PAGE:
Medical school has been getting harder and busier each year. There is more material to review, but also more clinical work to be done. In order to study, I need to make it a priority or else it won’t happen. I have a few tips that help me to carve out study time, and I think they’ll help whether you’re studying for an exam, prepping for your next healthcare rotation, or trying to get some practice in for the CASPer® test.
Take my day yesterday. I was rounding on patients from 6 am – 8 am, then in surgery from 8 am until 7 pm. That’s 13 hours of clinical time, and tonight I’ll sleep for 7 hours (because otherwise my brain can’t function properly). That leaves 4 hours that I can use to do what I want! Today I chose to finish this blog post, I made a quick dinner, and I ended up studying for an hour. Even though I thought that I wouldn’t be able to get anything done after a day of back-to-back surgeries, I still got some studying in. (Also, I recognize that I’m in the privileged position of being able to have control over my free time. I know other people don’t have this ability; this is just my experience and what works for me.)
Here’s how I made studying happen on a busy day:
1. I put it in my schedule
If your day is busy, things that aren’t on the schedule might not get done. When you schedule something, you tell your brain that you’re prioritizing it. For me, something about typing that task into my schedule solidifies that I actually need to do it.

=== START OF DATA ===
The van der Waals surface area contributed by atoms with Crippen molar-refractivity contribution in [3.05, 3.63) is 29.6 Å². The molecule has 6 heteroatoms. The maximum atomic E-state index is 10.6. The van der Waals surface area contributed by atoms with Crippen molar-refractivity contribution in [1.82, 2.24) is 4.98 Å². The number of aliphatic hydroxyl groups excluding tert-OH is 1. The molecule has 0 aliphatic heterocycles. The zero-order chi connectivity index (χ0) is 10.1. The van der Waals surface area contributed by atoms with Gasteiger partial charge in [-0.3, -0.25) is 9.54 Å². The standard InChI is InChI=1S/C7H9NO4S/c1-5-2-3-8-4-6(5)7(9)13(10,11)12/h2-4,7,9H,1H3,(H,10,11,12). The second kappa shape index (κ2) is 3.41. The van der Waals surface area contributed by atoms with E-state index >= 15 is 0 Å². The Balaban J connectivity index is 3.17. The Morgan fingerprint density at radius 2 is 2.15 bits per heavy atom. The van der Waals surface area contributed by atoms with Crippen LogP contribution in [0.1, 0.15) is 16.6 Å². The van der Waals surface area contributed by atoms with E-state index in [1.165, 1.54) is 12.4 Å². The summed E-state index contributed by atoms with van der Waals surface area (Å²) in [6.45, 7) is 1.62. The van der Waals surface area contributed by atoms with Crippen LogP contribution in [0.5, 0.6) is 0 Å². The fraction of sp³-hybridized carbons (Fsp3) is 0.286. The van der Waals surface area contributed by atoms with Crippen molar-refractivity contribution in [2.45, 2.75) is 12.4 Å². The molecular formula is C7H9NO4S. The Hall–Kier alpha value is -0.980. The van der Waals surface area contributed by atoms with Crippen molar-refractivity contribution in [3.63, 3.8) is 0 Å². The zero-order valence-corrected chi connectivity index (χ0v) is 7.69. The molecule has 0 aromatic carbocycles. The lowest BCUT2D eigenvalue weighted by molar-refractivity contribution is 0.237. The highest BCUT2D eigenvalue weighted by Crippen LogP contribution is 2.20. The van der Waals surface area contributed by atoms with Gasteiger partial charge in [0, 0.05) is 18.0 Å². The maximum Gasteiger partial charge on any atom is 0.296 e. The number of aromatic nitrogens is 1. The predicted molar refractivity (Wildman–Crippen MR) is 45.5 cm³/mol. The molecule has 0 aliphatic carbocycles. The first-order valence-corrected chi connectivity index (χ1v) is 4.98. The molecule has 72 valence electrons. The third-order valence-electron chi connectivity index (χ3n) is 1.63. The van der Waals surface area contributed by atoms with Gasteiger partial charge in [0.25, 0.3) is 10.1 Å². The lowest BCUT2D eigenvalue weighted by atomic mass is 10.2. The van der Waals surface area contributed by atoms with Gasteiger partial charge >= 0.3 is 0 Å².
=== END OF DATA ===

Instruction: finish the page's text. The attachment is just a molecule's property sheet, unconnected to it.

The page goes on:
2. I have a schedule for my day
Tip 1 only works if you have a schedule. When I was doing my Masters, I consistently felt like I was too busy, but simultaneously not getting the things I wanted done. That all changed when I made myself write out a schedule. The nice thing is that you don’t have to put absolutely everything on the schedule. Unless you want to. I found it helpful to add in my classes/clinical schedule, my workout, and my dedicated study time.
3. I broke my studying time into chunks
This one works fantastically for me! If I have 20 minutes, I love to use that time for studying. I find that 20 minutes is long enough to get into a groove, but short enough that my tiny attention span can stay focused. Plus, these small chunks done a few times a day is spaced repetition, which is helpful for remembering all the info I just learned.
4. I put my phone away
Such a hard one! But vital if you feel like you don’t have enough time to study and then find yourself scrolling through Insta for half an hour. I always have my phone on silent, but if it’s within reach it’s still distracting. Now I keep my phone in another room so that if I want to look at it I have to get up. I make my laziness work for me.
5. I’m aware of how much TV I watch
I couldn’t believe how many hours a day I used to watch TV. It’s is an effortless way to relax at the end of the day, but it’s a time vortex. I thought nothing of sitting down to watch a show shortly after cleaning up the dinner dishes and until going to bed. But that usually ended up being many hours. Now, I go to my computer after dinner and do an hour of studying, and get just as much relaxation from watching a bit of TV once everything is done for the day.
Now get out there and crush your study time!